WiRED Celebrates 22nd Anniversary

Presenting a New Operating Model to Guide Programs


In 1997, WiRED International formed around the idea of improving the health of people living in the world’s most underserved communities. To enable us to pursue that ambitious goal, we embraced emerging technologies that would make it possible for us to teach people about good health. Although it wasn’t until years later that we adopted the catchphrase, we always subscribed to the belief that “community health begins with knowledge.”


Throughout our 22 years of health education, we have kept pace with the latest technology to deliver our programs free of charge to needy populations off the beaten path and often invisible to larger organizations.


When we started WiRED, when computers were new and unfamiliar, we set up “centers,” where we supplied computers and Internet links and trained our staff. Sometimes, in places without Internet connections, we brought in satellite equipment to link remote communities to the rest of the world. People would come to our centers to use the computers and to learn about good health. These technologies were brand new and the “Center” model was right for the time.


Over the years, with the evolution of technology, people became more familiar with computers. Many people, especially medical professionals, acquired their own equipment. While computers and the Internet were becoming more common, the technology was advancing at lightning speed. Computers became smaller, and their capacities expanded logarithmically. Soon, technology moved data from devices to the cloud, from plastic CDs to the Internet. Remember CD rentals at Blockbuster? Gone. Now we stream movies. And so, WiRED, like so many users of technology, moved data online and that includes WiRED’s 400+ health learning modules.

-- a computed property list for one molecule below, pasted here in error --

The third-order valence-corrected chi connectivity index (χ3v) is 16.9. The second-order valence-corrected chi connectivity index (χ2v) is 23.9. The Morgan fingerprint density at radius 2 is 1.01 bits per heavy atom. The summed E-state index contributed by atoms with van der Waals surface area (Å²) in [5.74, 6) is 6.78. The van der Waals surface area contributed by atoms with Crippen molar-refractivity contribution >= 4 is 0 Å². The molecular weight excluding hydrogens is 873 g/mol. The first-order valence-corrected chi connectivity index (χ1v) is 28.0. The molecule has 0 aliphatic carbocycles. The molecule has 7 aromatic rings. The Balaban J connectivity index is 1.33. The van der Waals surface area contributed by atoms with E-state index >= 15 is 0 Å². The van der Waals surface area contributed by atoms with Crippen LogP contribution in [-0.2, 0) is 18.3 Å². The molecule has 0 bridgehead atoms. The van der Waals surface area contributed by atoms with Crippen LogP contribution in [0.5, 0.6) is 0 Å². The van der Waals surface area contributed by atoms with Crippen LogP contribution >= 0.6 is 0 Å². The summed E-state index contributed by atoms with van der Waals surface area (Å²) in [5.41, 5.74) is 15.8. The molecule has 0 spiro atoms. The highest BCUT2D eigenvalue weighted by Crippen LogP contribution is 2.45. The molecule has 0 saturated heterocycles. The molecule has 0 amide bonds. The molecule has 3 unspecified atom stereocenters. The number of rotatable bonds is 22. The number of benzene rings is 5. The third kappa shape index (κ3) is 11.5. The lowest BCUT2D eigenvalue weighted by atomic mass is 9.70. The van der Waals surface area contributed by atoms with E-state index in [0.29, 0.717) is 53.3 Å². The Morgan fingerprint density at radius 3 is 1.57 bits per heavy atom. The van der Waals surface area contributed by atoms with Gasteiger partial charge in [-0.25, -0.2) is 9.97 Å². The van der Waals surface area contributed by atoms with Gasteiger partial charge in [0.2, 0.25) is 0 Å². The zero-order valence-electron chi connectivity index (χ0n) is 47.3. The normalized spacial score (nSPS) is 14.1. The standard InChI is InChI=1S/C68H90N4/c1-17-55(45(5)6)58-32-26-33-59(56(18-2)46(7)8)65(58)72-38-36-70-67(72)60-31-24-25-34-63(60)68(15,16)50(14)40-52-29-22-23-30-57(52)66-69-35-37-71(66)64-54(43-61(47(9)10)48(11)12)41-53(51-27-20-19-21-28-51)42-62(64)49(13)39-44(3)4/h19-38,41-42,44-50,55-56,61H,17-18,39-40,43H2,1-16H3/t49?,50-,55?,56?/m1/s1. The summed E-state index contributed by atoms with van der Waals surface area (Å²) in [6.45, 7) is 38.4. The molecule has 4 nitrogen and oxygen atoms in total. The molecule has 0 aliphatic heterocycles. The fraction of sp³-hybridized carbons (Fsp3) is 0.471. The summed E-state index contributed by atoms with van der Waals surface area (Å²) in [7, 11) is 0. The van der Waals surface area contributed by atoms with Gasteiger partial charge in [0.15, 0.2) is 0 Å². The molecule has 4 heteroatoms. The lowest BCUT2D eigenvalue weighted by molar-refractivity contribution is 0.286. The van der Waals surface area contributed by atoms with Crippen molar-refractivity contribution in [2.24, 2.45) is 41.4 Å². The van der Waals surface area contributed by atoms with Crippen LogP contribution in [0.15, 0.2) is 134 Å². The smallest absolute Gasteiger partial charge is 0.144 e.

The benefits of expanding technologies and the high costs of supporting centers in low-resource regions led us to develop and implement our new model: WiRED would invest its resources in two areas: (1) the creation of health content (i.e., modules, animations) and (2) the development of innovative distribution tools (i.e., our Health Module Access Program, or HealthMAP).


What does our new model mean for day-to-day operations? It means that we no longer focus on physical centers. We have something much better. Now, we partner with nongovernmental organizations, medical schools and ministries of health. They provide the feet on the ground; we provide support, our evidence-based training material and the means of distributing it anywhere on earth.


This model has many advantages. First, it allows indigenous staff — people from local communities — to run the health training operations, which now are mostly outreach efforts. Using WiRED’s modules, the staff conduct health presentations in schools, in churches and at civic meetings. Local people adapt our material for local needs, and so health training becomes more relevant and effective. Second, because the marginal costs for each new user is near zero, and because distribution is simple, we can supply countless training facilities around the world with high-quality, professionally developed training courses.


As WiRED begins our 23rd year, we will continue to evolve our model and invest our scant resources (paraphrasing John Wesley) to provide as much health training material as we can, to as many people as we can, by all the means we can for as long as we can.







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